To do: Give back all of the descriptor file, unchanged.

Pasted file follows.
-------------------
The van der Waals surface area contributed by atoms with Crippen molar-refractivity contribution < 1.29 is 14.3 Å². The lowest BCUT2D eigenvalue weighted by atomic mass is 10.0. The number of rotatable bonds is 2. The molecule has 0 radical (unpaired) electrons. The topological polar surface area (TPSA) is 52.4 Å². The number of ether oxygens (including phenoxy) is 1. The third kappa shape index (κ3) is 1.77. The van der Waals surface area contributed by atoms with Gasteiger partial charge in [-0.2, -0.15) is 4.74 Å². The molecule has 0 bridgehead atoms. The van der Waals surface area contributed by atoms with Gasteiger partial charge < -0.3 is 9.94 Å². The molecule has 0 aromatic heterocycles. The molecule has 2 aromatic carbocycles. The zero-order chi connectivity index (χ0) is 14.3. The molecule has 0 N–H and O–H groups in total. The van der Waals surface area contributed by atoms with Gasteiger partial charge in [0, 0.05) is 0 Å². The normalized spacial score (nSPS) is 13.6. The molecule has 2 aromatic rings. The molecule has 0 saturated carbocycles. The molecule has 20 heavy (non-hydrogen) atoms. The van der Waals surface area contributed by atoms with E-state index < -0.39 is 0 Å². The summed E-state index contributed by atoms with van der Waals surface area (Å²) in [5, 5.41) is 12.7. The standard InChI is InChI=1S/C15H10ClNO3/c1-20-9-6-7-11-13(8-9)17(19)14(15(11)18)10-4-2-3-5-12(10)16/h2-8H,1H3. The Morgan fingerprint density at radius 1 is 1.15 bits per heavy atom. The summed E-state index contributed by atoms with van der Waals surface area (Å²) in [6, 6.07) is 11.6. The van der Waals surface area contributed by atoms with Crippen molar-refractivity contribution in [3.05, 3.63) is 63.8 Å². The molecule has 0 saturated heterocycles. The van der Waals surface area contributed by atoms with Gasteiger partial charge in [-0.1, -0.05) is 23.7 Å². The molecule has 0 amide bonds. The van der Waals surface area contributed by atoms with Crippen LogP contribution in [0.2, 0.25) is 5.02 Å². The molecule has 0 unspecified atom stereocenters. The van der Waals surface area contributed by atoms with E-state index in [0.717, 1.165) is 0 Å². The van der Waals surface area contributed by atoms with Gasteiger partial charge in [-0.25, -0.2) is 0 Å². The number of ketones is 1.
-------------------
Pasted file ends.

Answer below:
The van der Waals surface area contributed by atoms with Crippen molar-refractivity contribution < 1.29 is 14.3 Å². The lowest BCUT2D eigenvalue weighted by atomic mass is 10.0. The number of rotatable bonds is 2. The molecule has 0 radical (unpaired) electrons. The topological polar surface area (TPSA) is 52.4 Å². The number of ether oxygens (including phenoxy) is 1. The third kappa shape index (κ3) is 1.77. The van der Waals surface area contributed by atoms with Gasteiger partial charge in [-0.2, -0.15) is 4.74 Å². The molecule has 0 bridgehead atoms. The van der Waals surface area contributed by atoms with Gasteiger partial charge < -0.3 is 9.94 Å². The molecule has 0 aromatic heterocycles. The molecule has 2 aromatic carbocycles. The zero-order chi connectivity index (χ0) is 14.3. The molecule has 0 N–H and O–H groups in total. The van der Waals surface area contributed by atoms with Gasteiger partial charge in [0, 0.05) is 0 Å². The normalized spacial score (nSPS) is 13.6. The molecule has 2 aromatic rings. The molecule has 0 saturated carbocycles. The molecule has 20 heavy (non-hydrogen) atoms. The van der Waals surface area contributed by atoms with E-state index < -0.39 is 0 Å². The summed E-state index contributed by atoms with van der Waals surface area (Å²) in [5, 5.41) is 12.7. The standard InChI is InChI=1S/C15H10ClNO3/c1-20-9-6-7-11-13(8-9)17(19)14(15(11)18)10-4-2-3-5-12(10)16/h2-8H,1H3. The Morgan fingerprint density at radius 1 is 1.15 bits per heavy atom. The summed E-state index contributed by atoms with van der Waals surface area (Å²) in [6, 6.07) is 11.6. The van der Waals surface area contributed by atoms with Crippen molar-refractivity contribution in [3.05, 3.63) is 63.8 Å². The molecule has 0 saturated heterocycles. The van der Waals surface area contributed by atoms with Gasteiger partial charge in [-0.1, -0.05) is 23.7 Å². The molecule has 0 amide bonds. The van der Waals surface area contributed by atoms with Crippen LogP contribution in [0.2, 0.25) is 5.02 Å². The molecule has 0 unspecified atom stereocenters. The van der Waals surface area contributed by atoms with E-state index in [0.717, 1.165) is 0 Å². The van der Waals surface area contributed by atoms with Gasteiger partial charge in [-0.25, -0.2) is 0 Å². The number of ketones is 1.